Letters to the Editor, December 4, 2014

Help and advice will be offered to serving and ex armed forces members

Help and advice will be offered to serving and ex armed forces members - Credit: Archant

CLLR Elfan Ap Rees is quoted as saying that it is only because of ‘local intransigence’ that work on a multi-use games area (MUGA) for the Grove Park tennis courts has not been able to progress further.

There is a lack of logic here. The college - a dynamic organisation if ever there was one - has the money waiting to be spent, the church has no objection to a MUGA and there is strong public support for improved sports facilities.

The determination of Cllr Ap Rees and North Somerset Council to turn all or part of the tennis courts into an extension of the car park is at the root of the whole problem now. It is only their intransigence that is holding things up.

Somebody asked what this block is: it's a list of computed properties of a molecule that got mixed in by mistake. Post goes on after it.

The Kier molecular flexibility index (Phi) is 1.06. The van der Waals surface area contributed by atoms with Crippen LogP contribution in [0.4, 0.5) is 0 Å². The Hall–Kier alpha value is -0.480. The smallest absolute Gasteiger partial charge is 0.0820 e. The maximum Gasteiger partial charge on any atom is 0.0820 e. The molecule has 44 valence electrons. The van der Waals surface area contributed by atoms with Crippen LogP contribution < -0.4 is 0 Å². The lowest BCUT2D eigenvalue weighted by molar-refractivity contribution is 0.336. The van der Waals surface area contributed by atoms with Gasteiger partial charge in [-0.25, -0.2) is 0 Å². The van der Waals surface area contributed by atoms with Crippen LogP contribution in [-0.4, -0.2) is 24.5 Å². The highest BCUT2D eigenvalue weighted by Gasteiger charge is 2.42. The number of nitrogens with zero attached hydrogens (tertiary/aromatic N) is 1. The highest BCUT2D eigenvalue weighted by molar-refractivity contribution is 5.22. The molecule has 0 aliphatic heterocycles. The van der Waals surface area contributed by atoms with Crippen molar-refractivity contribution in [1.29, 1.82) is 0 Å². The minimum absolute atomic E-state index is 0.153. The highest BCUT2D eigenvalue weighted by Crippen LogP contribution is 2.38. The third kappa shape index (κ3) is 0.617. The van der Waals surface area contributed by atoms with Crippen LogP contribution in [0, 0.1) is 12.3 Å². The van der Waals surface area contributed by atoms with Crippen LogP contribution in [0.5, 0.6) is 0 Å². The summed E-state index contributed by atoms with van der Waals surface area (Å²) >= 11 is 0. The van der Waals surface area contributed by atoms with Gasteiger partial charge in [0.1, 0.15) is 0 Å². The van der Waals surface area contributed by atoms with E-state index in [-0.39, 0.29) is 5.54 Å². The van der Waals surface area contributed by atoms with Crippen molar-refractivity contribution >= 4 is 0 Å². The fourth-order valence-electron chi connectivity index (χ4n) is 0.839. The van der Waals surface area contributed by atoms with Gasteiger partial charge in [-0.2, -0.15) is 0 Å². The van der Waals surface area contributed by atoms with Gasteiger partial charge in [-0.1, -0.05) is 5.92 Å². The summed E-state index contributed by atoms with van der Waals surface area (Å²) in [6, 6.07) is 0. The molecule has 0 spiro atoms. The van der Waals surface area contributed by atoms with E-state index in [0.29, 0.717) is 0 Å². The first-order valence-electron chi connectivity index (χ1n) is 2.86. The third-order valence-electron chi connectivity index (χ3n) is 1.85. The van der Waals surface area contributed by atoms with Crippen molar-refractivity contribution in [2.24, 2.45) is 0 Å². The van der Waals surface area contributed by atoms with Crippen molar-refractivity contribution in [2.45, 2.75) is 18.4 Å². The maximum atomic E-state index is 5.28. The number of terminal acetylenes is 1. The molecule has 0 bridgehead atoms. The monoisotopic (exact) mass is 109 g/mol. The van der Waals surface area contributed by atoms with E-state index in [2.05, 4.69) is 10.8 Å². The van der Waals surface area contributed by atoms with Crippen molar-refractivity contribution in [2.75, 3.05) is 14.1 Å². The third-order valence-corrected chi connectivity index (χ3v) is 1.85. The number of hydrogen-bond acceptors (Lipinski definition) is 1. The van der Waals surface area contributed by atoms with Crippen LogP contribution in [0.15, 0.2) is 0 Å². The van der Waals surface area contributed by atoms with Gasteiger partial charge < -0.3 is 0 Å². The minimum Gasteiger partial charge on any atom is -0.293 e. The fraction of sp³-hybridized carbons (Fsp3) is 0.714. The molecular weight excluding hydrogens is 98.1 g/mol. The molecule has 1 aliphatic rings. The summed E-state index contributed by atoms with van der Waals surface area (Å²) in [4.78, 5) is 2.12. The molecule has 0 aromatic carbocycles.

MARTHA PERRIAM

Upper Church Road, Weston


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IN RESPONSE to the letter of November 27 from Cllr Tom Leimdorfer, there is at least one glaring inaccuracy in his reference to this council’s increase in council tax for the lowest income families.

His argument appears to be based around this, stating it as a fact, but the actuality is, this council does not include child benefit and also disregards the first 25 per cent of any child maintenance in the income calculation for a single parent.

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PAULINE PRIESTMAN

Clarence Road East, Weston

I HAD a smile when I read the letter from Councillor Elfan Ap Rees headed ‘Fill me with dread’.

He puts forward a strong argument against North Somerset joining with a Greater Bristol Authority and much as it pains me to say so, I agree with his sentiments.

However, does Cllr Ap Rees not consider that his criticism of Bristol council regarding being “poorly run, overstaffed…with fractious quarrels between a largely disenfranchised council with one man, the mayor, making all the decisions...” smacks a little of the pot calling the kettle black?

Look into your political mirror Cllr Ap Rees. You will find that your reflection will be a mirror image of all you espouse as bad in another council.